He detests the notion that we'd want to live in isolated Corbusian towers instead of cities with streets and buildings, each serving as foreground as well as background. He blames Modernism's make-it-new spirit for urban renewal as well.
"The issue really is the city. Buildings are secondary. Architects don't understand this. They think their building is the most important in the whole world. But a building is part of a city."
He's a generation too old to be comfortable with postmodernism and its promiscuous blending of historical references. He loves the architecture of the Renaissance and calls Milan's 18th century La Scala opera house among his favorites, with its boxes occupied by generations of the same family. But the architecture cannot be repeated because the culture it served, he says, is dead.
Modernism, then, is what we're left with.
ONE of Pelli's key breaks with Modernism -- which famously created an International Style in architecture and oriented music and poetry to avant-garde cosmopolitanism -- was the issue of local roots. Pelli is famous for soaking up and reflecting the spirit of a place; a criticism of his work is it has no signature, no aesthetic soul.
Pelli is unconcerned. "Designing to fit a place culturally, physically and historically is very important," he says, adding that it's hardly new: Architects fit their work to the site for centuries until the International Style, and careerism, made architects see themselves as auteurs who bring their signature to any site.
In Orange County he designed the hall very differently than he did Miami's Knight Concert Hall, where he took advantage of deep, richly colored skies sometimes full of glorious clouds. (That hall, part of the vastly over-budget Carnival Center for the Performing Arts, is scheduled to open in October.)
In Orange County, he says, "What is important is that this building is very elegant and also very relaxed. Full of dynamism, energy, faith in the future -- all good qualities of Orange County."
The building's skin, which encases an expansive lobby, is an 87-foot-high, undulating clear-glass curtain that suggests both sound waves and the Pacific Ocean -- which Pelli says give the region its character. The wave motif continues on balconies inside the 2,000-seat hall, which uses maple walls and doors and a silver-leaf canopy as flexible acoustic elements to be tuned by acoustician Russell Johnson.
The lobby glass, Pelli says, plays to the county's love of the outdoors and leaves a barely perceptible separation between the lobby and plaza -- and the new Richard Serra sculpture outside. The complex also includes the 500-seat Samueli Theater, which can accommodate rock and jazz. Nearby is Pelli's stainless-steel Plaza Tower as well as his sleek expansion of South Coast Repertory.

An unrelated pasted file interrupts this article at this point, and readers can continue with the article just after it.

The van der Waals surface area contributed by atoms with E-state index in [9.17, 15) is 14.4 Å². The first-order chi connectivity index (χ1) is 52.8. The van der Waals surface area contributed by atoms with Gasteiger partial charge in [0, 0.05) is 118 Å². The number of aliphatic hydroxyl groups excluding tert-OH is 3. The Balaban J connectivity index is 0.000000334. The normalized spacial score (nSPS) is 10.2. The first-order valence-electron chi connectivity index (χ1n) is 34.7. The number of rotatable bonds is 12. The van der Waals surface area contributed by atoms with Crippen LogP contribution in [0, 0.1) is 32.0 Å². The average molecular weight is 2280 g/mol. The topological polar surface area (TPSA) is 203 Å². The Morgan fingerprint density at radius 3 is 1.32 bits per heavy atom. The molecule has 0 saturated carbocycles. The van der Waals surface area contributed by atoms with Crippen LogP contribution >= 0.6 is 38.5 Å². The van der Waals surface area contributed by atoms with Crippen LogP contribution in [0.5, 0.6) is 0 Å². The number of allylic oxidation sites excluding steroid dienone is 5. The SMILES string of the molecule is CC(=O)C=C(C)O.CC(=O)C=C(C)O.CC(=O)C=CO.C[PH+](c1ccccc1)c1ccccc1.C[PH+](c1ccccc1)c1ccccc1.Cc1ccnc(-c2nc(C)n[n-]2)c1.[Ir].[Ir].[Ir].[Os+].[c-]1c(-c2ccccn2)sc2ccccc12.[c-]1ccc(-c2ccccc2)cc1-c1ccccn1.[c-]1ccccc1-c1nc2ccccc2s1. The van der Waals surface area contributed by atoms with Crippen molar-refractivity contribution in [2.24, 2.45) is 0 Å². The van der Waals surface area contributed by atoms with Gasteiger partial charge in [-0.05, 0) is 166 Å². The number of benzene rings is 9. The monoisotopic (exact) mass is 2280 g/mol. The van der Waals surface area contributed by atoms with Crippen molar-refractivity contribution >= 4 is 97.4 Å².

Pelli is especially proud of the lobby, which looks out over the old Segerstrom Hall and is designed with a central stairwell to encourage people to circulate. "It is one of the best ways for people to socialize," he says, and "one of the main reasons people go to a concert."
A concert hall, says Pelli, is a special kind of building, because architecture and music "are such different art forms as to be complementary. Architecture is so collaborative, so extended in time" -- he began designing the hall in 1999 -- "it becomes very cerebral. A musical performance is instantaneous, immediate, fragile. I love that back and forth."
A period of rebirth
HODGETTS thinks Pelli has bounced back over the last few years, especially with his recent projects in Hong Kong and Japan. "I'm seeing the old Cesar and the daring and invention that I associate with him. Architects have long lives, so I'm expecting great work for him." But he wonders if Pelli has any currency for the next generation in these days when young architects are "fixated on their careers" and on generating hype.
The Skyscraper Museum's Willis calls 1998's Petronas Towers in Kuala Lumpur -- twin 88-story buildings with a 120-foot-deep foundation, which was until 2003 the world's tallest building -- "Pelli's masterpiece among his skyscrapers." As for his U.S. projects: "These buildings that function like machines in cities are much harder to make into jewels. You have to evaluate the building as 'Do they work?' rather than 'Are they exquisitely detailed?' "
Juan Azulay, a 34-year-old Glendale architect who shares Pelli's Argentine roots, says Pelli is relevant to young architects as well as the students Azulay teaches at the Southern California Institute of Architecture. "Especially if the discussion is about how cities are made rather than what buildings look like," he says. "I think he's caused us to shift the discussion a little bit."